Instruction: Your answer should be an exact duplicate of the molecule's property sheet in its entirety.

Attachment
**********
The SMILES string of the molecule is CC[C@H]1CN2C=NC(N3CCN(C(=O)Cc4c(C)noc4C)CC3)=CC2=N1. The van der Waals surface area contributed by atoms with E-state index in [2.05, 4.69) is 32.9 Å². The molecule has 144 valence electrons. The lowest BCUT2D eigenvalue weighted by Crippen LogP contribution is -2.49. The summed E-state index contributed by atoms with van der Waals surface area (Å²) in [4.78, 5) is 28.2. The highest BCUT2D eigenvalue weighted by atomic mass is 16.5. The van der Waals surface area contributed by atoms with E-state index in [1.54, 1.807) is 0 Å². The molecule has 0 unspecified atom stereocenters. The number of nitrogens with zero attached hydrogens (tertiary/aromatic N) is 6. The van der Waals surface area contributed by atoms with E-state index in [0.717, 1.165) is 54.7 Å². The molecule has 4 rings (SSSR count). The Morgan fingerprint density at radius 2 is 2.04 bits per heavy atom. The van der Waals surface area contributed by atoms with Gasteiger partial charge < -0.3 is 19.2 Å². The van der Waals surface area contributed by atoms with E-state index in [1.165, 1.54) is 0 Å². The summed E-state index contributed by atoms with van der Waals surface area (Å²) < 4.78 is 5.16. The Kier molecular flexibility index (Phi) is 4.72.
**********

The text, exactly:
The SMILES string of the molecule is CC[C@H]1CN2C=NC(N3CCN(C(=O)Cc4c(C)noc4C)CC3)=CC2=N1. The van der Waals surface area contributed by atoms with E-state index in [2.05, 4.69) is 32.9 Å². The molecule has 144 valence electrons. The lowest BCUT2D eigenvalue weighted by Crippen LogP contribution is -2.49. The summed E-state index contributed by atoms with van der Waals surface area (Å²) in [4.78, 5) is 28.2. The highest BCUT2D eigenvalue weighted by atomic mass is 16.5. The van der Waals surface area contributed by atoms with E-state index in [1.54, 1.807) is 0 Å². The molecule has 0 unspecified atom stereocenters. The number of nitrogens with zero attached hydrogens (tertiary/aromatic N) is 6. The van der Waals surface area contributed by atoms with E-state index in [0.717, 1.165) is 54.7 Å². The molecule has 4 rings (SSSR count). The Morgan fingerprint density at radius 2 is 2.04 bits per heavy atom. The van der Waals surface area contributed by atoms with Gasteiger partial charge < -0.3 is 19.2 Å². The van der Waals surface area contributed by atoms with E-state index in [1.165, 1.54) is 0 Å². The summed E-state index contributed by atoms with van der Waals surface area (Å²) < 4.78 is 5.16. The Kier molecular flexibility index (Phi) is 4.72.